From: | Yoon Ha Lee <yl112@...> |
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Date: | Saturday, November 18, 2000, 19:58 |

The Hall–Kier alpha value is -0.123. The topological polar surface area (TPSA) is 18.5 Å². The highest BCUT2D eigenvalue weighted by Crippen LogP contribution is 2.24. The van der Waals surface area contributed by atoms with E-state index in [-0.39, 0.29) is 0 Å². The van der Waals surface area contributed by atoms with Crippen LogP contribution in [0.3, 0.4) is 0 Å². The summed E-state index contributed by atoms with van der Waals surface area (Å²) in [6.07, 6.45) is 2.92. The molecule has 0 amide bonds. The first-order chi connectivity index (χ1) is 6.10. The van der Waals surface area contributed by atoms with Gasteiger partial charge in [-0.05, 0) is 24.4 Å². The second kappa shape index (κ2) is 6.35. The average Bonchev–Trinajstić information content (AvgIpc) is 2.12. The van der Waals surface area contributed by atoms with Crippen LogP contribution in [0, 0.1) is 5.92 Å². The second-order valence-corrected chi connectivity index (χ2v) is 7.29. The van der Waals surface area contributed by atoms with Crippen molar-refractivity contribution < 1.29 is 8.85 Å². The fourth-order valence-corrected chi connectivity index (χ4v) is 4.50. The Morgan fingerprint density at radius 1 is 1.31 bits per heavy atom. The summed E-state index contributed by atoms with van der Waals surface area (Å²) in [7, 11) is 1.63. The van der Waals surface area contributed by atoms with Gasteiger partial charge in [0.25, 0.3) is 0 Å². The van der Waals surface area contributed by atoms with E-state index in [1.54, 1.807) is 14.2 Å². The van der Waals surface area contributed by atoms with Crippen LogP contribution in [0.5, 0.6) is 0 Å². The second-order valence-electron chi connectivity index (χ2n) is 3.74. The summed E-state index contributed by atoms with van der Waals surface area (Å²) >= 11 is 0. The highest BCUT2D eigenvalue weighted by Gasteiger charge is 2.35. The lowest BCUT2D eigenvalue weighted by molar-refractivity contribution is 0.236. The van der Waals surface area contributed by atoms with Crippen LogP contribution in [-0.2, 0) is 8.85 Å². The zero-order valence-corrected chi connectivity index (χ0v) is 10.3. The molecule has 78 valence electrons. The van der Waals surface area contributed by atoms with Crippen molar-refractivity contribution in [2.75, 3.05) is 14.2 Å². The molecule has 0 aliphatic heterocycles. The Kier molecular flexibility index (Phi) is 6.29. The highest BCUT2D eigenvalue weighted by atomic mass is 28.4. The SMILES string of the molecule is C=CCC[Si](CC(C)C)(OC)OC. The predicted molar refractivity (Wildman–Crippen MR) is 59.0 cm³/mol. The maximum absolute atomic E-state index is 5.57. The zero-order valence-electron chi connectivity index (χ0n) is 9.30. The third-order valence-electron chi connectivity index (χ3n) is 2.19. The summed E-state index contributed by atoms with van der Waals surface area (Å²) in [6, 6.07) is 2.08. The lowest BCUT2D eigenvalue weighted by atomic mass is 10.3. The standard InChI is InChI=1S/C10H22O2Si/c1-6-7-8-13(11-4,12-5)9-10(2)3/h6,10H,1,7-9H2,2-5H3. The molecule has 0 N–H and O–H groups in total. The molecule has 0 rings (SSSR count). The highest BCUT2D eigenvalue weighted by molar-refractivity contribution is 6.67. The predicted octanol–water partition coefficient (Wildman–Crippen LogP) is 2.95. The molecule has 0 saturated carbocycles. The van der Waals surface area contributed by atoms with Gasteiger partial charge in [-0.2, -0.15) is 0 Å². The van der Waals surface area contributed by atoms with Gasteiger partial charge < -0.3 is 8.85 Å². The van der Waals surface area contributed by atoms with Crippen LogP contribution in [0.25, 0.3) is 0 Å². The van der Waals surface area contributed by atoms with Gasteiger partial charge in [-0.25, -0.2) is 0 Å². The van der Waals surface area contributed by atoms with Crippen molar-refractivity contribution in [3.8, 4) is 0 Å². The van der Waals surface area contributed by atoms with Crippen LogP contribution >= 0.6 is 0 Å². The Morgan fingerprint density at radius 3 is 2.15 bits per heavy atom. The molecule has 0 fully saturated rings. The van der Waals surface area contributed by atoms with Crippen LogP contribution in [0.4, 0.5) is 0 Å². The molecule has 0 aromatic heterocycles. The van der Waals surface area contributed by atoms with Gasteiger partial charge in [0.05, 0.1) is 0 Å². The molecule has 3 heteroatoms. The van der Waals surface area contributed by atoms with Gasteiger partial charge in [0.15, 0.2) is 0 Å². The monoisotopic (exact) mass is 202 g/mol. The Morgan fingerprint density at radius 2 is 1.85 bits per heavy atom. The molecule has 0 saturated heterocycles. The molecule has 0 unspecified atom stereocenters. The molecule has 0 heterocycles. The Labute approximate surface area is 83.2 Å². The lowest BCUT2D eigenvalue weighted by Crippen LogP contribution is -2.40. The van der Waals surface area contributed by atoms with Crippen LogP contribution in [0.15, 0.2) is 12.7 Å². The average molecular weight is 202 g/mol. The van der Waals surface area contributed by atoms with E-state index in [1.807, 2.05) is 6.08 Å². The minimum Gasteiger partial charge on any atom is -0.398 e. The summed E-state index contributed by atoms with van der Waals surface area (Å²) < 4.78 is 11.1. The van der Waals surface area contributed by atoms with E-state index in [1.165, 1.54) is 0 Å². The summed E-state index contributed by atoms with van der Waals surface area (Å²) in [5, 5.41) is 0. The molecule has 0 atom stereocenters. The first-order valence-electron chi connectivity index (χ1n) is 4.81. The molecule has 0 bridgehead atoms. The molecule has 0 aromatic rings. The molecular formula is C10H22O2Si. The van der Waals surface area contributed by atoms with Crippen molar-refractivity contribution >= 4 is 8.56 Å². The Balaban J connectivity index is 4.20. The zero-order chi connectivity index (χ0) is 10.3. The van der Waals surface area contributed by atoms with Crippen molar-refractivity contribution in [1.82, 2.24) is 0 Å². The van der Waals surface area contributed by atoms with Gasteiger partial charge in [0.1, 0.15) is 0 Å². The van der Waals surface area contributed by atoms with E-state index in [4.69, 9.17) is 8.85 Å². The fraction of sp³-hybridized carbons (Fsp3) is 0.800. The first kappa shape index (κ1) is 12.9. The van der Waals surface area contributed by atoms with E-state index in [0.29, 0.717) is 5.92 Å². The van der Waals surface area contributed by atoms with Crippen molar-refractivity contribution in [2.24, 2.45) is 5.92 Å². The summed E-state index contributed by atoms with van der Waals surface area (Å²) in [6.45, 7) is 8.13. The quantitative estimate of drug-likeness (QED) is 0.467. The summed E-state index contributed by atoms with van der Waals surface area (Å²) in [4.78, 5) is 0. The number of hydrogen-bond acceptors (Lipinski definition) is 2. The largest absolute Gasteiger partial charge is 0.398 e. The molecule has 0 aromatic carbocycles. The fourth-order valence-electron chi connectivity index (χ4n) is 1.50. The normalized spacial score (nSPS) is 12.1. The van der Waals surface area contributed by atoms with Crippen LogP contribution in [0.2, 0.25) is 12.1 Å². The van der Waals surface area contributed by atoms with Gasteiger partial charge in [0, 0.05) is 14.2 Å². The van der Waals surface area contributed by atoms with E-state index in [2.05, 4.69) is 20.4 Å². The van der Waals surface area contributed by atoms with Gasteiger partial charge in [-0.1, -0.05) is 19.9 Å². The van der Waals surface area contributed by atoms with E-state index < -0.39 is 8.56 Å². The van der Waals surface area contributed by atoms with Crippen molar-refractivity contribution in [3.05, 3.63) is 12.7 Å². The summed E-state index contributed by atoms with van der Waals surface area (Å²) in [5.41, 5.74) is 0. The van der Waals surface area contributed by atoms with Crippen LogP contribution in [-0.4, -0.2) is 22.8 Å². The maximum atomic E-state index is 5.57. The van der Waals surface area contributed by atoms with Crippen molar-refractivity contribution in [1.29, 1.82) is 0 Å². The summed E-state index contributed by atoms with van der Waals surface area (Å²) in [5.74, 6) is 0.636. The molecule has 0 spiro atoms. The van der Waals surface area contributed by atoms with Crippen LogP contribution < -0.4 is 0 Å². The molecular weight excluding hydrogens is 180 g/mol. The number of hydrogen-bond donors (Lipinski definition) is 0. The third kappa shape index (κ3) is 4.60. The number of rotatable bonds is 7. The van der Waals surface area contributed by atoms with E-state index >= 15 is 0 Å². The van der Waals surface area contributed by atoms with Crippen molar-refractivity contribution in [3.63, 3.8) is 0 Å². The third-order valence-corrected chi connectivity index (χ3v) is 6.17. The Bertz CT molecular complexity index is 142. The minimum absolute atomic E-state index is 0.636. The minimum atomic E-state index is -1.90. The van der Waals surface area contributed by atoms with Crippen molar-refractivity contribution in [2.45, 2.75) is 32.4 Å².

On Sat, 18 Nov 2000, John Cowan wrote:> On Sat, 18 Nov 2000, And Rosta wrote:[snip]> > Not that I've anything against the idea of ranked constraints; I'm just > > mystified at how this simple idea burgeoned into the huge industry that > > is OT (in the USA). The obvious answer is sociopolitical, career-savvyness, > > bandwagon joining, and then the natural tendency of graduate students to > > continue doing what their teachers teach. But can such a huge academic > > juggernaut have such a flimsy intellectual basis, in a discipline that is > > fundamentally rational and quasiempirical? > > Umm, why not? Consider Schoolman metaphysics. Or not to be tendentious, > the (false) flavor of Darwinism that talks of "survival of the fittest", > but upon investigation implicitly defines fitness in terms of mere > differential reproductive success, i.e. survival. > > The highly successful calculus was from its invention by Newtonleibnitz > in the 17th C until the 19th C firmly planted on a foundation of > absolute rubbish, quite rightly mocked by Bishop Berkeley thus:<wry g> From what I can tell the history of mathematics is filled with examples of speculations and ideas that did indeed turn out to be "rubbish." Theoretical math involves a lot more intuition and guesswork than I realized when I was in high school, when math was just something given to the world etched into a bunch of stone tablets (or such was my impression). Conjectures and proofs rise and fall as new generations of scholars find new ways of thinking. A math prof I had last year told me that he would go to bed happy, thinking that he had found a proof for some problem he was working on, and wake up in the morning unhappy, having overnight realized something was wrong with the proof he had thought worked. "Proof" in math can be pretty darn ephemeral sometimes! To my knowledge calculus stayed around 'cause it worked, and because later mathematicians were able to find a much more solid theoretical foundation for it. (I'd have to review my history-of-math books for details.) The same sort of process seems to be a fairly common phenomenon: some brilliant mathematician comes up with an idea, justifies it with something that doesn't really hold up (probably because intuition can be hard to "justify" sometimes), and then later generations do the foundation-work, as it were. A couple years ago I read an article about how mathematicians today are still working on *proving* conjectures that Ramanujan made, and while some of them turned out to be rubbish, some of them were mysteriously correct, even though Ramanujan himself never apparently offered any proofs! You'd think math would be an example of a discipline where "rationality" would prevent "rubbish" from appearing, and it isn't true. Personally, I'm not surprised this kind of thing shows up in linguistics (or history, or the field of your choice) as well! (Perhaps, as a non-linguist, I'm badly mistaken, but hey.) YHL